Rotational Mechanics is considered one of the most difficult topics in JEE Physics. It requires great clarity of concepts and visualization abilities to score marks on questions related to this topic in JEE. Students largely dread this topic, and paper setters love it! It’s a favourite for paper setters because they can test multiple concepts–from the basic F=ma equation to energy conservation (all in a single question from this chapter!)

It is important to study this topic well because questions from it definitely appear on the JEE. Comprehension type questions from this topic are common too. Also, complex questions can be formed when rotational mechanics is combined with other concepts such as electromagnetism, SHM, etc.

To excel in rotational mechanics for IIT JEE Physics, you need to put in a great amount of time and effort. So let’s start by looking at some of the core concepts.

## Rigid Body

When you hear the term “rigid body”, what comes to mind? Well, when I first heard this word I thought it was some object which was very tough to deform–something very hard and “rigid”. I didn’t know that this simple thing was an incredibly importance concept of JEE rotational mechanics! Why is it so important? Because learning the rotational mechanics of a rigid body is much simpler than a non-rigid body. You see, the rotational mechanics of a non-rigid body is very complex–and *not necessary for the JEE*!

### What Exactly Is a Rigid Body?

So what exactly is a “rigid body?” It is basically a system of particles where the distance/separation between each pair of particles remains constant (with respect to time). So it means that the shape and size hardly change during the motion. For every pair of particles in a rigid body, there is zero velocity of separation or approach. Hence, we can say that the deformation of a rigid body during motion is almost zero. A ball bearing made of hardened steel is a good example of a rigid body.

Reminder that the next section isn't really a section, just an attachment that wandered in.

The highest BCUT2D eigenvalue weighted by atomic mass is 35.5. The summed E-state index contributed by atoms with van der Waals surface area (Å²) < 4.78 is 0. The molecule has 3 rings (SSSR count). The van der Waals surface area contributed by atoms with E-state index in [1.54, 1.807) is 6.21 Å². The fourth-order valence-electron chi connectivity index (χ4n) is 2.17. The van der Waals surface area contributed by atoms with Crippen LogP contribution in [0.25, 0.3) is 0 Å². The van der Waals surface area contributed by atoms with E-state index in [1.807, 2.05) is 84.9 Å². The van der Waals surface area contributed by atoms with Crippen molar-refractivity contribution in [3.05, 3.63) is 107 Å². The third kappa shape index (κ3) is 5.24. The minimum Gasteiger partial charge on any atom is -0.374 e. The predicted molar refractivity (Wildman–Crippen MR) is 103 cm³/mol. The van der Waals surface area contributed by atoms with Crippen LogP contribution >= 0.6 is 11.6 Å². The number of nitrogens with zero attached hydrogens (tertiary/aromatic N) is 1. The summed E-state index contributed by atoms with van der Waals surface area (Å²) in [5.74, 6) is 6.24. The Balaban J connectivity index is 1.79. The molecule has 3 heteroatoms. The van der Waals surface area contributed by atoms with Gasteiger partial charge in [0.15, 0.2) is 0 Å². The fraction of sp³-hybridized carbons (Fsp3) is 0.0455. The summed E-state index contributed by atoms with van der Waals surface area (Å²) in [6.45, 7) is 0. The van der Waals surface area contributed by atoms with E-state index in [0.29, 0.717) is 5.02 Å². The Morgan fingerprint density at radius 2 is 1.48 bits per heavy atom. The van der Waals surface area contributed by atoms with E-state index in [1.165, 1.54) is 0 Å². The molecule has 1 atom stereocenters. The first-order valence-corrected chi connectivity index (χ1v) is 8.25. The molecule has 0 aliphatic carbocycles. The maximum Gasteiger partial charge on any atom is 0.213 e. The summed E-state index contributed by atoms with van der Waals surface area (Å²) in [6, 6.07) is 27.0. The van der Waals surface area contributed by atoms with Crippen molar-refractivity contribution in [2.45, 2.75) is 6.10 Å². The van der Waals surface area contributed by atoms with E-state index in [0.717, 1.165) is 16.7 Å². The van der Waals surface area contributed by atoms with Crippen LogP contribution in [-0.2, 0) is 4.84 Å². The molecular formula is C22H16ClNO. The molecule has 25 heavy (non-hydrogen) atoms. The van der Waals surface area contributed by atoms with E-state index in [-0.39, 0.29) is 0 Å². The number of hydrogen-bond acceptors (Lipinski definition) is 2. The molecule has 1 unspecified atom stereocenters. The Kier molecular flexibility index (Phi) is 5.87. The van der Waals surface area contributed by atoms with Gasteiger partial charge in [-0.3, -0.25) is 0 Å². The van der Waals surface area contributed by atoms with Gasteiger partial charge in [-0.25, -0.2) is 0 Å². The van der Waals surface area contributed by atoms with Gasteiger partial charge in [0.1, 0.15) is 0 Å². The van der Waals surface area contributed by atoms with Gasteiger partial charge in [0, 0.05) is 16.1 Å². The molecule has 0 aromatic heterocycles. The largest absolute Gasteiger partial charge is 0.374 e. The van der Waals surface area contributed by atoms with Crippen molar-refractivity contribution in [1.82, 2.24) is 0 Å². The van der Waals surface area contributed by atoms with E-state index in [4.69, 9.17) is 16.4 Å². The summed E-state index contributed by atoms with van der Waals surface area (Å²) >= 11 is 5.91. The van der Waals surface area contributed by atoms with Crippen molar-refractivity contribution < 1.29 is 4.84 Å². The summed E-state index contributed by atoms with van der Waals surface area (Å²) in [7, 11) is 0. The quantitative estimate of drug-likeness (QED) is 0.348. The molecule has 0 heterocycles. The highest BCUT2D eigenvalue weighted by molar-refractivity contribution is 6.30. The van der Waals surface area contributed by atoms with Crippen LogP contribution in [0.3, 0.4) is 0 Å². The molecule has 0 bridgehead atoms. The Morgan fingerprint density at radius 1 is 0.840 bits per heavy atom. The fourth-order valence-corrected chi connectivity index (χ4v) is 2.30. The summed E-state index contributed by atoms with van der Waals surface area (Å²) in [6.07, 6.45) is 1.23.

In real life, there are no rigid bodies. They are an assumption made in classical mechanics. This assumption makes the calculations related to the movement of bodies easier. However, in quantum mechanics, point masses (molecules) are often seen as rigid bodies.

Well, now that we know what a rigid body is, let’s study the kinds of motion they can perform. As per the JEE syllabus, we need to learn **Translation** and **Rotation**. Let’s just stick to only these two types of rigid body motion.

## Rigid Body Motion: Pure Translation

Suppose that the car (shown below) is a rigid body and is moving from left to right.

This is a case of pure translation. No rotation is happening here. In a pure translation of a rigid body, the velocity and acceleration of each and every particle of the rigid body is same.

### Visualize the Opposite

This fact can be visualized better if we think of its opposite. So suppose some particles of the car have a greater velocity or acceleration than the remaining particles. The faster particles would move farther and the car would be dismantled. Just imagine the seat of the car having a faster velocity than the remaining parts of the car. Sounds funny, right?

In translation, all the particles of the rigid body move along parallel paths, and if these parallel paths are straight lines, the motion is said to be a **rectilinear translation**.

## Rigid Body Motion: Pure Rotation

Consider the image below in which a rod is rotated around a fixed point O.